What we do know is that Wally’s birth certificate confirms the names of his parents.  I have found Louis Radvanyi’s WWI Draft Registration Card.  It places Louis in Whiting, Indiana working for Standard Oil.  His birthdate is listed as December 28, 1883.  His nearest relative is his wife, Mary.  I have also found a marriage index that lists the marriage between Louis Radvanyi and Mary Nagy on November 21, 1914.

I have located the family in the 1920, 1930, and 1940 US Federal Census enumerations.  The 1920 census lists Louis and Mary along with their children, Julia and William.  There are three boarders living with the family.  This census also indicates that Louis came to the US in 1904.

The 1930 census again confirms known information about the family.  The family is listed as Louis, Mary, Julia, William, Violet, Walter, Gloria, and Angeline.  The family last name has lost its “i.”  This census puts Louis’ arrival in 1903 and Mary’s arrival in 1889.  The birthplace is listed as Hungary for Louis and Austria for Mary.

The 1940 census brings sad news.  Mary is now a widow and her son William, now 23, is the sole breadwinner for the family.  My mother-in-law remembers stories her father told of the poverty his family faced during this time period.

I have also found Mary in the 1910 census with her parents, John and Elizabeth Nagy.  Mary is the oldest of six children.  The year of birth (1888) matches known information.  Her parent’s birthplace is listed as Hungary/Maygar.  Mary is the only child in the family to be born in Hungary.  All of her siblings were born in Indiana.  This matches the information regarding arrival in the US found on the 1930 census.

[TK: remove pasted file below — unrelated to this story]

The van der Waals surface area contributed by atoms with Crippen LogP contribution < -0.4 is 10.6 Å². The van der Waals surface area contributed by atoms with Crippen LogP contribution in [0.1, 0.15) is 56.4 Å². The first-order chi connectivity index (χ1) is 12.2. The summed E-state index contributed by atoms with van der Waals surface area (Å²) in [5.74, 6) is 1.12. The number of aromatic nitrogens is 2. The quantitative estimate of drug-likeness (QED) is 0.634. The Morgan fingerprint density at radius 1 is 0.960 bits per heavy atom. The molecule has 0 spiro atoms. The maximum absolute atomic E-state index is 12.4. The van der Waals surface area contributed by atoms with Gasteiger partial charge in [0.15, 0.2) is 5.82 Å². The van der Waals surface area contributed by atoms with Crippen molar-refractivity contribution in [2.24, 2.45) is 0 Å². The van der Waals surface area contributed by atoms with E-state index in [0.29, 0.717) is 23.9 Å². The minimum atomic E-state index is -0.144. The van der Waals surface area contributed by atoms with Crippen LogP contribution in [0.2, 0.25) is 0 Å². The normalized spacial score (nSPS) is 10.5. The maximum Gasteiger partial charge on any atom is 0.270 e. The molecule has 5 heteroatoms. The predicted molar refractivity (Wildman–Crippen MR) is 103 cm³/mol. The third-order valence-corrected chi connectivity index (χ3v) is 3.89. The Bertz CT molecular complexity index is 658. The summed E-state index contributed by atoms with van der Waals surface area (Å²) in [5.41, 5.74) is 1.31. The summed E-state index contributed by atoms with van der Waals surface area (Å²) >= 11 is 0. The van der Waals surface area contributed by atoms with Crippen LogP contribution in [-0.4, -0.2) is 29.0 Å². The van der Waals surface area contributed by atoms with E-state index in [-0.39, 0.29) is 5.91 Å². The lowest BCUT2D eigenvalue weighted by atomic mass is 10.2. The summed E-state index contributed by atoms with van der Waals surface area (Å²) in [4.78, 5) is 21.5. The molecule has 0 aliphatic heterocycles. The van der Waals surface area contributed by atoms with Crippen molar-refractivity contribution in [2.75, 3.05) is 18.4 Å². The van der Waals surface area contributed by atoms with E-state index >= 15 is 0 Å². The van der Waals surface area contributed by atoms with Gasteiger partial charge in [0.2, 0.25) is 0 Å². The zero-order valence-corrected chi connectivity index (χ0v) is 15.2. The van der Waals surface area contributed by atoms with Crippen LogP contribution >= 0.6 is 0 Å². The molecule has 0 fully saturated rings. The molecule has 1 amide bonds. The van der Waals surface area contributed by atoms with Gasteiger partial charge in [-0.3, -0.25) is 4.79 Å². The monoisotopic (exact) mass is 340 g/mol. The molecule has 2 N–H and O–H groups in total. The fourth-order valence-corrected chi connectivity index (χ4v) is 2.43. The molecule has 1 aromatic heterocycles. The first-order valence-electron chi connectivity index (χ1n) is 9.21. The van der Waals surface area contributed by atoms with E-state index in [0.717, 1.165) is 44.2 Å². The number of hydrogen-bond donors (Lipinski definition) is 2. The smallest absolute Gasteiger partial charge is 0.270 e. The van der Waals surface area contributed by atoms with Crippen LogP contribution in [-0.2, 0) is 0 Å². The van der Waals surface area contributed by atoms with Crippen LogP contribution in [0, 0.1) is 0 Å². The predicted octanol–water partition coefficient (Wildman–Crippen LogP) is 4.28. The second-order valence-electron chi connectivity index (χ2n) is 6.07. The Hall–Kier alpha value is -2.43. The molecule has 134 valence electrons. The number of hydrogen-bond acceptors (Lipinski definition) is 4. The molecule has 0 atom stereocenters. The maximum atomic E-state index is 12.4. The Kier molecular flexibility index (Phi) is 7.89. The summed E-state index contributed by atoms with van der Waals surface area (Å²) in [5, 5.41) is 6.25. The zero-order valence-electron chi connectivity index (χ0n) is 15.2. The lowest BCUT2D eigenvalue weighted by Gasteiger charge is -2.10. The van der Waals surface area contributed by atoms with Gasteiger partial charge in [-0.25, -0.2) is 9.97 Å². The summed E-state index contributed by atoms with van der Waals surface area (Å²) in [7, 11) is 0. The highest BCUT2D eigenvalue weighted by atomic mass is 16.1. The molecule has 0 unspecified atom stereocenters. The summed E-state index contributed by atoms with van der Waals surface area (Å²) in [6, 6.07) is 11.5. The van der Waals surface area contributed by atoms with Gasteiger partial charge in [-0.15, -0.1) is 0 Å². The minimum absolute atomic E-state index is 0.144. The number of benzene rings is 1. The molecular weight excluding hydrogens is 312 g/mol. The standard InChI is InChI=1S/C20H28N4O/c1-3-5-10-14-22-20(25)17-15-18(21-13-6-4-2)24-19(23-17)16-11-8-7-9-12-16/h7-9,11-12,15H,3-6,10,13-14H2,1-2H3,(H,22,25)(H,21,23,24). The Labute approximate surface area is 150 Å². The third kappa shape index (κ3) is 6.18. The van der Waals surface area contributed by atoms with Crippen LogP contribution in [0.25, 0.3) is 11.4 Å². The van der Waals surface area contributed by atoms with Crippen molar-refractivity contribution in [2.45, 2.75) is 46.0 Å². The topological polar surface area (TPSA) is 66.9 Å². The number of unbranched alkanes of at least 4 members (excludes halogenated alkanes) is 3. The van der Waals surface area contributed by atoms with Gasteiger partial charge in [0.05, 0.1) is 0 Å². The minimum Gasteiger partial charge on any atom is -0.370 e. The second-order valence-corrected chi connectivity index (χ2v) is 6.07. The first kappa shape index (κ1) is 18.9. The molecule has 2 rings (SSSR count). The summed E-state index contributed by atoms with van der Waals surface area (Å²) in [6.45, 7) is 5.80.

I was unable to locate Louis Radvanyi in the 1910 census.  I am also unable to locate John and Elizabeth Nagy and their family in the 1900 census.

The 1920, 1930, and 1940 census enumerations indicate that both Louis and Mary became naturalized citizens at some point.  I have tried to get copies of their records through NARA.  They were unable to locate any paperwork.

Did I mention that I do not know when Louis Radvanyi died?  The best information I have been given is that Wally was young.  For now, I have a ten year range to work with.

My plan of attack is to start catching up on some vital records. I have sent requests to the State of Indiana for death records for Louis, Mary, and William (the older son).  I have also sent a letter to Lake County to get a copy of the marriage certificate for Louis and Mary.  Lastly, I have sent off to the Hammond Public Library in Lake County for copies of the obituaries of Mary and William.  I also need to follow-up with the State of Indiana to see if they have any naturalization records for Mary and Louis.

I am hoping that this first round of attack helps take large chunks out of my wall.  I will keep you updated how my search progresses.